Saint John the Baptist – what a great saint he was! Source of wonderful stories of strength and piety, meeting a dramatic ending that has fuelled many gory images and theatrical overkill for years. His feast day is June 24, tonight is the Eve and an excuse for celebrations in many countries over many centuries. It’s handy that his feast day also happens to be midsummer – the middle of the year and a marking point for many. I think of it as a magical time.
St John – Saint Jean Baptiste – Sant Hans – San Giovanni.
These are the names that have marked each midsummer through my life, and from the earliest years they have made me feel more and more at a remove from the place I still often call home – Dublin.
Our family holidays were spent in Connemara, in the deep west of Ireland, at the unoccupied house of my aunt and uncle – a bungalow perched on a small empty lake with shelves of books, card games to play, four bedrooms to be fought over, turf for the fire (yes, in summer) and no access to drinking water anywhere west of Salthill on the edge of Galway city. As the (clueless) youngest I found myself tagging along with whatever was happening and I have memories, foggy but still there, of being at the house for at least one “St John’s” and joining the local teenagers who were going strangely crazy around a messy bonfire. They were kind to let us Dublin intruders (jackeens) enjoy the moment with them, well they seemed to through their chatting to each other in an Irish I never learned to understand. They had clearly been building up the bonfire for days in a patch well-hidden away from the road, one field through the maze of stone-walled partitioned fields we spent hours navigating in the least rainy of daytimes. Those were my first moments of seeing a parallel life to my own, a glimpse into what it could be like to grow up, to live somewhere other than my world in suburban Dublin.
My husband is from the western folds of Canada but he’s always been a Francophone and held a candle for the romance held for Jean Baptiste in France and Quebec. Always the political type, he travelled with college friends to Quebec in 1995 to persuade the locals to vote “Non!” in the referendum about leaving Canada – over 20 years before today’s vote today in the UK. The result was very tight, and the union held. (There continues to be a sense of two solitudes in Canada, though our man Trudeau junior is doing his darndest.) The main Quebec holiday is actually on June 24 – La Fête de la Saint-Jean-Baptiste, or just La Saint-Jean. This always seemed a much more festive day in Canada, those French Canadians knowing much better how to have fun than the rest of the country on the other official holiday of July 1st – Canada Day. Indeed many Quebecois would choose that day to make their annual move from one rental apartment to another – sorry, we’re busy. During our time living together in Canada we lived in several diverse places, but never managed to set up home in Quebec (or have to deal with its separate immigration process) – so for us it keeps its mystique. Another “other” place.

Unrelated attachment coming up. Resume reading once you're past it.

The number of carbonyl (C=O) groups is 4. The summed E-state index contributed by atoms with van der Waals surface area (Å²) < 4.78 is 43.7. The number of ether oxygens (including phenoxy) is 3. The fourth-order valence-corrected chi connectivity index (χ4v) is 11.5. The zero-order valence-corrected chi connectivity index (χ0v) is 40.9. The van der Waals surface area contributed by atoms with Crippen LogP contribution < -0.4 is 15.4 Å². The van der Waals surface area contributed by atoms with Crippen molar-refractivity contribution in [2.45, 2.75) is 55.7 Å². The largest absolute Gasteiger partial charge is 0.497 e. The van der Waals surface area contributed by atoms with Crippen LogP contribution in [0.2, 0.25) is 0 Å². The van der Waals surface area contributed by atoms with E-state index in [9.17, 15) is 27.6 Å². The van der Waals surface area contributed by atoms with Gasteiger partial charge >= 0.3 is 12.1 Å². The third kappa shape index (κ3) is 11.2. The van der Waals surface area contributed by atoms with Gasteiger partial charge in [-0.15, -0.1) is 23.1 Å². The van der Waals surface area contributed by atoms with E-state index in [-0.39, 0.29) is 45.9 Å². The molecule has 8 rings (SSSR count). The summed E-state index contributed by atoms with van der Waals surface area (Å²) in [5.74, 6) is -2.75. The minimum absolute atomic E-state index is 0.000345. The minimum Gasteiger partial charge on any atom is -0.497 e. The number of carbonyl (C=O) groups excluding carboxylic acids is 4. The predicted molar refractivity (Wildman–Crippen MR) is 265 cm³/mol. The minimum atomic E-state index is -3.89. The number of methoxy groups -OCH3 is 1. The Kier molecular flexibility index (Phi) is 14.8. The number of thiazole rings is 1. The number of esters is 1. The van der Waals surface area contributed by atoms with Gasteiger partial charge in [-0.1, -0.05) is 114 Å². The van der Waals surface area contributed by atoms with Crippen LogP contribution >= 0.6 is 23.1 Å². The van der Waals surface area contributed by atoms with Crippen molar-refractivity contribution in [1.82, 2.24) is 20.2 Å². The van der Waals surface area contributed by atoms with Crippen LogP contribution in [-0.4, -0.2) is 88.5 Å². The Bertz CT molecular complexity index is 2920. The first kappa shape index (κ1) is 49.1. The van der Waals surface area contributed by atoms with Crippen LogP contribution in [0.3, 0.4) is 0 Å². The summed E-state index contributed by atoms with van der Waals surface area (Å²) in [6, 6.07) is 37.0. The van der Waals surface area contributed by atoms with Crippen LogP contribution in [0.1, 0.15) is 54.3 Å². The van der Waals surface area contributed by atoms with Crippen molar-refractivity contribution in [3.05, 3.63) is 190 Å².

Living in Norway for seven years, we were bitten by the bug of the Scandinavian Midsummer. In different parts of the country Norwegians have their own traditions but when celebrating in Oslo we were often reminded that “it’s really a Swedish holiday” – that’s where you really want to go for the hard-core celebrations, dancing around poles, fancy costumes and all. In either country it is of course a fantastic opportunity to celebrate – the longest days of the year, a reason to stay up late, be outside, breathe the air and celebrate life. When the kids were very small, we joined a Swedish-style celebration at Oslo’s outdoor folk museum and I was amazed to find myself letting them splash around in a pond with other kids well past 11pm – this was some serious hair-letting-down going on around us. Bonfires were to be found, parties were held late into the night and there was always a sense of holiday about it. Midsummer has such a resonance there, it’s in people’s blood. But it wasn’t in mine and it felt like someone else’s celebration. It wasn’t part of my upbringing, except for those hazy memories of the stone fields in the dark.
So here we are in Florence – where the patron saint is none other than St John. San Giovanni. And they’ve been celebrating him since medieval times, none better to do so. In Roman times, Florence’s patron was the god Mars and early Christians figured that St John was a good enough match for him, so he became the patron saint. The wonderful Baptistry in front of the Duomo is of course named for him. But what does it means for us newcomers – we have a public holiday tomorrow, we can watch a costumed parade with church celebration which includes the showing of whatever relics Florence got of St John himself, enjoy tomorrow night’s big fireworks show and – if we had the stomach for it – watch some of the calcio storico match/fight going on outside Santa Croce. This is Florence’s less savoury equivalent to the genteel palios of Siena and other cities, a rough, no-holds-barred form of combat where four teams representing the quarters of the city fight over a ball. Maybe we can watch some online afterwards (after enjoying further reruns of the amazing goal from last night’s Ireland-Italy victory!)
June 24, our first midsummer in this place, still at a remove from all the places we have lived and loved, but full of opportunity to learn more, see and taste more.
Wash your Language is a blog about real life and language, by an Irish-Canadian exploring the change in pace in Italy after years in Norway. I offer web copyediting and proofreading as well as translation from Norwegian to English and Italian to English. Read more.